started this series of blog posts, I meant to do it weekly. Life got in the way. But hey, here I is! I'm back. And here's more.
As I've mentioned, these posts are full of SPOILERS. If you have not watched the series and think you will one day, avoid them. If you have, read and argue with me below. As I also mentioned, these are meant to be casual posts. I put my time in when it comes to studying cinema. Now I'm just here to have fun.
Watching this again in rapid succession, it really struck me how little happened
in season 3. The only two storylines that begin and are resolved are
Jackie Jr. (with a predictable/inevitable ending) and Tony's new girl on
the side, which includes the chilling scene where he beats her. The
mob stuff was peripheral, most of it appearing to set up events in
season 4 - Ralphie established as a loose cannon, Adriana flipping,
etc. -- but not getting much traction here.
Interestingly, creator David Chase had a firm storyline in mind for season 3, but it had to be scrapped when the actress who played Tony's mother (Nancy Marchand)
passed away. Initially, the season was supposed to focus on Tony
trying to make amends with her in order to keep himself out of jail.
(You'll recall that at the end of season 2, some stolen airline tickets
were linked to him.)
Instead we got Ralphie the prick, Meadow the whiner, and Jackie Jr. the dope.
Ralphie is, of course, a prick to end all pricks.
Meadow, meanwhile, pissed me off all season with her incessant whining.
She may be cute, but damn is
she an entitled bitch. Most of her stories, especially the Noah story
("Meadow dates a half-black guy and Tony doesn't like it"), were wasted
screentime. and Jackie, well, halfway through his story you just stop
rooting for him because he's a dope.
On the other hand, Paulie running Christopher ragged
is excellent stuff, Junior and Bobby interacting is pure gold every
time, and the show smartly puts Dr. Melfi aside once it's clear there
isn't much more for her to do other than provide a way for Tony to
express what he's feeling.
Her choice not to have Tony take care of the rapist was the
noble, respectable thing to do. It's also not what I would have done.
This is the moment in the series where she loses me. I RESPECT the
choice and respect that she decides to hold onto her dignity and
humanity. I respect that she refuses to allow herself to get pulled
into that world.
I'd want that bastard to pay.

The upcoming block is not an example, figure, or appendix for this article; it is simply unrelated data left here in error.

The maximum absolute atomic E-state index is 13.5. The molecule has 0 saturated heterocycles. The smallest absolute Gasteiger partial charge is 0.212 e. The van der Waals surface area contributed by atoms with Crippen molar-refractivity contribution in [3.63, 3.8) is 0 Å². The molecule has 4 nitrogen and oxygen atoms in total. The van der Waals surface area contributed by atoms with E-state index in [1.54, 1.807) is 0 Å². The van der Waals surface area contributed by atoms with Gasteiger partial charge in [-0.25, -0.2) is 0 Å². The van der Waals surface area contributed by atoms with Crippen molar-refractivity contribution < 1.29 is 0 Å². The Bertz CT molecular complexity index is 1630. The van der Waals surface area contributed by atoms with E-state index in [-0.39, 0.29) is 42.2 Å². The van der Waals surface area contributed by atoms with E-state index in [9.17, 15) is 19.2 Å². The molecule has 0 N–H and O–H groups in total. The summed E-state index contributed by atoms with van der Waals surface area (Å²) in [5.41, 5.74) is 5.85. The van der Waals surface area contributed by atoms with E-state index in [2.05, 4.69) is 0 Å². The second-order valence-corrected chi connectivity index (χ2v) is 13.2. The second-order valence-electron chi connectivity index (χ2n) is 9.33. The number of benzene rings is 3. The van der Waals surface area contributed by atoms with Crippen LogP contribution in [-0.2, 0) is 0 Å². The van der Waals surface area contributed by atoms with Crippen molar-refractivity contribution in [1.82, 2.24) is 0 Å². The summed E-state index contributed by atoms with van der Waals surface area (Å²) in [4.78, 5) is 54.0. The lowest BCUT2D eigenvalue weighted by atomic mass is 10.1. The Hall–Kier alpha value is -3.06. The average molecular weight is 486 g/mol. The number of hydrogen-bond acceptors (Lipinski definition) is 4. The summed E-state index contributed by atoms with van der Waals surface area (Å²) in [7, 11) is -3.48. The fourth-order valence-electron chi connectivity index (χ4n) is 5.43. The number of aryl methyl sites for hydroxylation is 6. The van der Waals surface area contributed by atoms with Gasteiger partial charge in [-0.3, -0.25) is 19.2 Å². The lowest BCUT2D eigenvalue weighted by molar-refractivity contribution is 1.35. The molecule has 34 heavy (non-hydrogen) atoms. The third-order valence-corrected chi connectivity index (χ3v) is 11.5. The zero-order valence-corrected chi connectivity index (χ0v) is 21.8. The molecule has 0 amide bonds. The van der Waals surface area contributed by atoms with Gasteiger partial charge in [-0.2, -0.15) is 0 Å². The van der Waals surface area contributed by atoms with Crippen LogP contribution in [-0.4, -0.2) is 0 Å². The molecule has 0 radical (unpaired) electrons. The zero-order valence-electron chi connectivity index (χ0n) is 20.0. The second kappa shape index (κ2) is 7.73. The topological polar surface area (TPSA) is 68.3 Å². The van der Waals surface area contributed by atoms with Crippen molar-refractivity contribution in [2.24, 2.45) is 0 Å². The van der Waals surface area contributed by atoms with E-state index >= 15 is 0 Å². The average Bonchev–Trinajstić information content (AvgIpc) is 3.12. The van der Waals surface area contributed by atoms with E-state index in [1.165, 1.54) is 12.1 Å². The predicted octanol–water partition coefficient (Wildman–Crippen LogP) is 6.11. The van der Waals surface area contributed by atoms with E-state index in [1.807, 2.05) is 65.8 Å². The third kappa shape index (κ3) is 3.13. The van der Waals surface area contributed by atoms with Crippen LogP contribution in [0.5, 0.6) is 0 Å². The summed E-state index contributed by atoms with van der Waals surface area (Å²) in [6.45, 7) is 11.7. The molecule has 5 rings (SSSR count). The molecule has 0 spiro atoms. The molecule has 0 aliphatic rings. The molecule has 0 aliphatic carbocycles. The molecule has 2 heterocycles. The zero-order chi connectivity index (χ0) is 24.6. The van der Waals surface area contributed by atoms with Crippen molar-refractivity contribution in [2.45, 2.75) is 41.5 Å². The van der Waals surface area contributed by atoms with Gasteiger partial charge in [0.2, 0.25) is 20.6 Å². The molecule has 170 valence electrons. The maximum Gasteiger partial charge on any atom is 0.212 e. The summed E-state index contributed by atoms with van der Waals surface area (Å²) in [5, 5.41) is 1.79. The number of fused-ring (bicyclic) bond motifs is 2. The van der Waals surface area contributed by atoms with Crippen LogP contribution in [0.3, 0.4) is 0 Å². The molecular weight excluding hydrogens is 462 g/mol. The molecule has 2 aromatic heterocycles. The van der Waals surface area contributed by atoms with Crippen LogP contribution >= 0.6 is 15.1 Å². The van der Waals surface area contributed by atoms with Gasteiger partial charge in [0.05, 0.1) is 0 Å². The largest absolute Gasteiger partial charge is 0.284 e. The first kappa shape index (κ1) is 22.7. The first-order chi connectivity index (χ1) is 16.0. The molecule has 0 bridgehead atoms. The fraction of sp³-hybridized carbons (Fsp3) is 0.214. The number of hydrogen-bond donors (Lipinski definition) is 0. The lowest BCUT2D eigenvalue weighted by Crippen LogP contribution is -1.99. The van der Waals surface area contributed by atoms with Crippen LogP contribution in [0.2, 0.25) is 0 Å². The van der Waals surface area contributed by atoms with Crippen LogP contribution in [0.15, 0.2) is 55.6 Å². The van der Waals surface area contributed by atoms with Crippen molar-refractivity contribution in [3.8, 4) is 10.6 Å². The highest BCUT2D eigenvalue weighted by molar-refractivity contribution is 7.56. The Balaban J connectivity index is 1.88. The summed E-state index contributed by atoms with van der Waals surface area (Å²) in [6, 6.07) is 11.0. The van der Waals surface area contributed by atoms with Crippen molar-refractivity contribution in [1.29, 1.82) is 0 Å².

what a big moment it is for the series, I think the rape episode is
pretty uneven overall. The writing is at times ham-handed and clunky,
too on-the-nose in setting up Melfi's choice. Further, to start and
finish a storyline this important to the character and her relationship
with Tony Soprano in just a single episode was too accelerated an
approach. She should have grappled with her difficult choice for a few
Not that that's Lorraine Bracco's fault. She is amazing here. In fact, I didn't notice first time around just how damn GOOD she
is throughout this whole series. Just a dynamite performance. I always
thought of Edie Falco as having the series' standout female
performance -- and it makes sense, given how amazing Falco is -- but
Bracco goes toe-to-toe with her with ease.
episode does have one of the highlights of the series. Go back and
watch the last few minutes, the way it comes to a close. It's brilliant,
including the second best cut to the credits of the series. So yeah,
there is that. Great close to a highly controversial episode.
University" is the episode
where Ralphie kills his stripper mistress. It's got a weird standalone
feel to it that few Sopranos episodes have, as if it could take place
anywhere in the timeline, yet it had a HUGE impact on this show's rep
because it was brutal and ugly and highly uncomfortable. Seeing this young girl get brutalized, the callous way people treat her. It's pretty awful.
Yep, Ralphie sure is a bastard. A different sort than Richie,
but a bastard all the same ... the kind you love to hate but don't
want to leave the screen (unlike, say, Janice, who I'd happily clip
from the series despite all that her conflict brings to it).
Some other random observations:
Meadow's time at college is almost always some of the most boring television of the entire series. It's watchable only because she's easy on the eyes. DAMN throughout this season Meadow scenes sure do drag. No, I don't give a rat's ass about her roommates, thanks.
Bobby Bacala was one of my favorite characters first time around. Still is on second viewing. The guy is absolutely endearing. I always get pissed when Tony and Paulie run him down. Really. What a fantastic character. Steve Schirripa injects amazing humanity into the role.
Another great revelation was that the actor playing A.J., Robert Iler, really comes into his own as a actor here. He's got the confused teenager down pat. There is a
great scene in the last or second to last episode in which he is in
uniform for military school. He breaks down crying. Crying is no big
deal, most performers can fake their way through it fine, but his
breakdown was utterly convincing, awkward in that teenager way, very
pained, lots of layers. Great stuff.
So yeah, there was a lot of great stuff here, to be sure -- Pine Barrens! (which, to pick a nit, obviously wasn't filmed in the Pine Barrens; and I know the Pine Barrens) -- but as a whole the season seemed to lack the direction and focus of the series best stretches.